“Oh, we need new websites and new systems.”

“Good idea.” So, there’s different ways of approaching that first bit of leadership.

Empathy with workforce resistance

The next bit with everyone else in the organisation, is mapping them out and working out where they sit on that map. Dealing with people that are difficult generally, it comes down to that implications bit that we just spoke about. What does this mean for them? Is it they think it’s a waste of time? Is it, they think something they do is at risk?

One of the groups we found a lot of challenges with is sales teams in some organisations, where you’ve got very senior sales teams. A lot of those people have been doing the job for a long time, and they’ve been doing it the same way for a long time, and it’s been successful up until now. Their attitude is generally, “well, why am I going to change this? Because what I’ve been doing up until now works,” but the problem is the environment around them is changing very quickly, and therefore it’s going to stop working. If you think about cold calling and things like that, and just how much it doesn’t work anymore.

In those cases, there’s a lot of trying to understand. The empathy piece becomes really important to understand why they’re resistant. If you can do that, then you start to be able to take them on a bit of a journey.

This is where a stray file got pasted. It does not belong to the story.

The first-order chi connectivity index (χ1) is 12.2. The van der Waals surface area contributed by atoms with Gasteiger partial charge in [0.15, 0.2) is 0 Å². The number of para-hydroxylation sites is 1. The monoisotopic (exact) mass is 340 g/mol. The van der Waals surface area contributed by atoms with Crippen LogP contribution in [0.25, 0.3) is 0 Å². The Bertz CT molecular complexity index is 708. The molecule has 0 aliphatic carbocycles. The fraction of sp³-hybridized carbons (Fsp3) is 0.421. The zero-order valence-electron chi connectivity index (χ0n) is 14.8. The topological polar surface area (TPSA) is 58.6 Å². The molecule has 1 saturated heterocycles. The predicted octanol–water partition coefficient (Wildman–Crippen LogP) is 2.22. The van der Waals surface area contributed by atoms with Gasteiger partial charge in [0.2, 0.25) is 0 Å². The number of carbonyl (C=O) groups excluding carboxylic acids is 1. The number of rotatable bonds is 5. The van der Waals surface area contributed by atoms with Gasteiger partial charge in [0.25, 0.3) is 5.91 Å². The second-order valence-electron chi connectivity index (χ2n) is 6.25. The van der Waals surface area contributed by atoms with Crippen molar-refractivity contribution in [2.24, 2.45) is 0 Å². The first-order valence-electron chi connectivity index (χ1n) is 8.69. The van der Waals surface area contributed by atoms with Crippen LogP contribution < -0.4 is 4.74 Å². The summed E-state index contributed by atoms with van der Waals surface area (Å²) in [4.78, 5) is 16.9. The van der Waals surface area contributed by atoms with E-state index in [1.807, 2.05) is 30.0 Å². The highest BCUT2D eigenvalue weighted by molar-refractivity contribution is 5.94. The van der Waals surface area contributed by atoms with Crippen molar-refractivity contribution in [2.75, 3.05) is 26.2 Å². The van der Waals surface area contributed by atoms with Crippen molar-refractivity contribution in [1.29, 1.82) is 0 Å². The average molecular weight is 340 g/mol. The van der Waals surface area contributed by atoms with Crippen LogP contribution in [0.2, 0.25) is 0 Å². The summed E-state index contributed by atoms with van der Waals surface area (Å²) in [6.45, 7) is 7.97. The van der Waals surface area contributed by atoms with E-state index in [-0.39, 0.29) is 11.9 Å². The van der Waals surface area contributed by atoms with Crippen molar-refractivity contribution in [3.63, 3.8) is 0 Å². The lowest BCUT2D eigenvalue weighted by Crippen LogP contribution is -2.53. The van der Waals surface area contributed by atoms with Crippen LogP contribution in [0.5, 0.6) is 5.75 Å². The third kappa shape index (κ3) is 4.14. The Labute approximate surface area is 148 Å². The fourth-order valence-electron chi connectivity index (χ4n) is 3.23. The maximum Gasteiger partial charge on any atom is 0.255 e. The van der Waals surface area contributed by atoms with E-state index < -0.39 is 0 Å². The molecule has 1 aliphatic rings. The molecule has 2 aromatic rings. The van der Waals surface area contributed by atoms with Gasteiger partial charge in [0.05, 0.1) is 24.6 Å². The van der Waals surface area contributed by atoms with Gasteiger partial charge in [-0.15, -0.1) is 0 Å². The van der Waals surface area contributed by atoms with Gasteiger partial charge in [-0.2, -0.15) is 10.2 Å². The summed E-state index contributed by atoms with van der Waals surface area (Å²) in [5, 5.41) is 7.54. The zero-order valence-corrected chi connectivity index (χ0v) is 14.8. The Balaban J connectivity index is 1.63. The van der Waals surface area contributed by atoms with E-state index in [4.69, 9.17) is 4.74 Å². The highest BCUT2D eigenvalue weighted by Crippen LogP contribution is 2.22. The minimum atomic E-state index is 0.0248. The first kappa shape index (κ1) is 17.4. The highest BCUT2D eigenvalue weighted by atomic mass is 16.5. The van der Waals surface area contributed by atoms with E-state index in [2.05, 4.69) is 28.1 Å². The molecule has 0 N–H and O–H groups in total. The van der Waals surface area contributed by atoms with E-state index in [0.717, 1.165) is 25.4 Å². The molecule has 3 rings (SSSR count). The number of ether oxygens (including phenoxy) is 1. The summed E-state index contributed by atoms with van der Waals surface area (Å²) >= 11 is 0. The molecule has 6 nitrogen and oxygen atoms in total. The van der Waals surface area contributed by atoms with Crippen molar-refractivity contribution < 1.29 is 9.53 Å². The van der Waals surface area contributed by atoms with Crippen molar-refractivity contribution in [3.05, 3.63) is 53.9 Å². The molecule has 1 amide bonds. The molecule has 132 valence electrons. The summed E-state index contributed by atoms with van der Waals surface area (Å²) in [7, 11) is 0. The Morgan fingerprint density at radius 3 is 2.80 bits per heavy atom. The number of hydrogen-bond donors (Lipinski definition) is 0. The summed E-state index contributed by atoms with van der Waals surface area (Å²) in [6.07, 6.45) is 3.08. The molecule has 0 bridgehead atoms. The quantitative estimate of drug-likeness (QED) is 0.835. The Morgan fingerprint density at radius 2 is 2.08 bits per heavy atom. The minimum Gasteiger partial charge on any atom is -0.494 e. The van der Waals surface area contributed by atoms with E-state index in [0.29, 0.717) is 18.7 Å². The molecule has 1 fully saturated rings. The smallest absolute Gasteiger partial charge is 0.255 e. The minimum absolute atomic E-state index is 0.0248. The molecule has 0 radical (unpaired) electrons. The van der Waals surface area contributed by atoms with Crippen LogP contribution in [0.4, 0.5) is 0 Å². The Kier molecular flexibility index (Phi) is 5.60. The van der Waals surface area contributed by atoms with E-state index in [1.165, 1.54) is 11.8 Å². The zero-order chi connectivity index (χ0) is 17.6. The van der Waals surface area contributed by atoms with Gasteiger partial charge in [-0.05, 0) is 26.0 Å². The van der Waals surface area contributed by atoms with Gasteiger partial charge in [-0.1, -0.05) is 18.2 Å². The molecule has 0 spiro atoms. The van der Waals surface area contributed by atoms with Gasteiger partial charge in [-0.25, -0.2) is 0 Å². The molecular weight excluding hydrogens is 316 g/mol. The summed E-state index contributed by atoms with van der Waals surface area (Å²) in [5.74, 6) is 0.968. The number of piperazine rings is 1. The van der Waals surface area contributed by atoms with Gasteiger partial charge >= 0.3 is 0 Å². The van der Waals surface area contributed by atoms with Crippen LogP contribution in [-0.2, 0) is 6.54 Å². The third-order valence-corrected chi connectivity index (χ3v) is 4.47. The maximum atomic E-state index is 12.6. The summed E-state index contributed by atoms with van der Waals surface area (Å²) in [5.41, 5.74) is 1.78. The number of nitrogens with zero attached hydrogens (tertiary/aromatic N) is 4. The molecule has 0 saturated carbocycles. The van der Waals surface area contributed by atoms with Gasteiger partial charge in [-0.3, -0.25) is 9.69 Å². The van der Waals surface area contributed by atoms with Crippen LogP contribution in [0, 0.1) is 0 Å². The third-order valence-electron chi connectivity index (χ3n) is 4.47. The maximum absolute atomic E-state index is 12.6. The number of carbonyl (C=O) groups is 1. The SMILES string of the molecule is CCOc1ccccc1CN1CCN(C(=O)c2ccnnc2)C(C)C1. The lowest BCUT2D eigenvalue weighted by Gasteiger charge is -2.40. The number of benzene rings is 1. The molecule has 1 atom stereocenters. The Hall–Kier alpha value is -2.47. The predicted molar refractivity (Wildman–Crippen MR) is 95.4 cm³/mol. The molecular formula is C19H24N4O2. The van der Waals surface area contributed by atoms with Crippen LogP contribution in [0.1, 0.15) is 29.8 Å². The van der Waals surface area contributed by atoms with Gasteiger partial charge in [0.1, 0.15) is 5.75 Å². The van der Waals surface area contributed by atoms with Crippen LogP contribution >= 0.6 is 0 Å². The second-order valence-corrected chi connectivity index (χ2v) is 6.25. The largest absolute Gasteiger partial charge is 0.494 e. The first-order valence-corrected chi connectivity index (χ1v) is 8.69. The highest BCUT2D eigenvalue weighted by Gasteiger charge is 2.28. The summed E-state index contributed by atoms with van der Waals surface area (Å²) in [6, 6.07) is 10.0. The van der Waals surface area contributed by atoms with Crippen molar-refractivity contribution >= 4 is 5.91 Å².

Educate everyone and avoid putting the ‘cool kids’ in the corner

Education sometimes is key to this as well, which is really about, “maybe you don’t really understand some of this stuff. You feel a bit threatened by it, or you feel a bit silly, and therefore your resistance goes up.” Put education programmes in place so people can understand this and feel more comfortable having conversations that they don’t feel pushed out by this.

The other thing is that you don’t want digital to be the ‘cool kids in the corner’. You don’t want digital over here, and everyone else somewhere else, because the risk of that is that again, it’s an ‘us and them’ situation. And digital is something that enables every other area of the organisation, rather than it being a separate thing. You can have a centre of excellence that helps everyone get there with it, but actually it should be integrated into the organisation. I think those are a few of the things that will help with that resistance.

(14:02) Key elements for a successful digital transformation

Sam Warburton:

From your own experience, what key elements do you think the most successful digital transformation have?

Daniel Rowles:

There’s lots of overlapping areas. We’ve talked about translation and communication. That tied us back into leadership, and so on. The thing here really, and why the book ended up being named what it did, is that, everyone thinks it’s about technology. “If we get the right systems, we’re going to be fine.”

The problem is, even with the right systems doesn’t mean you change your processes or use those new systems. We might be so busy firefighting and doing the day-by-day that we actually never get round to doing things in a different way. It may be that, we’ve got to do something really difficult and therefore there’s a risk to it, so we just don’t bother taking the risk. But then in the long-term, that will damage the organisation.

The importance of culture in a digital transformation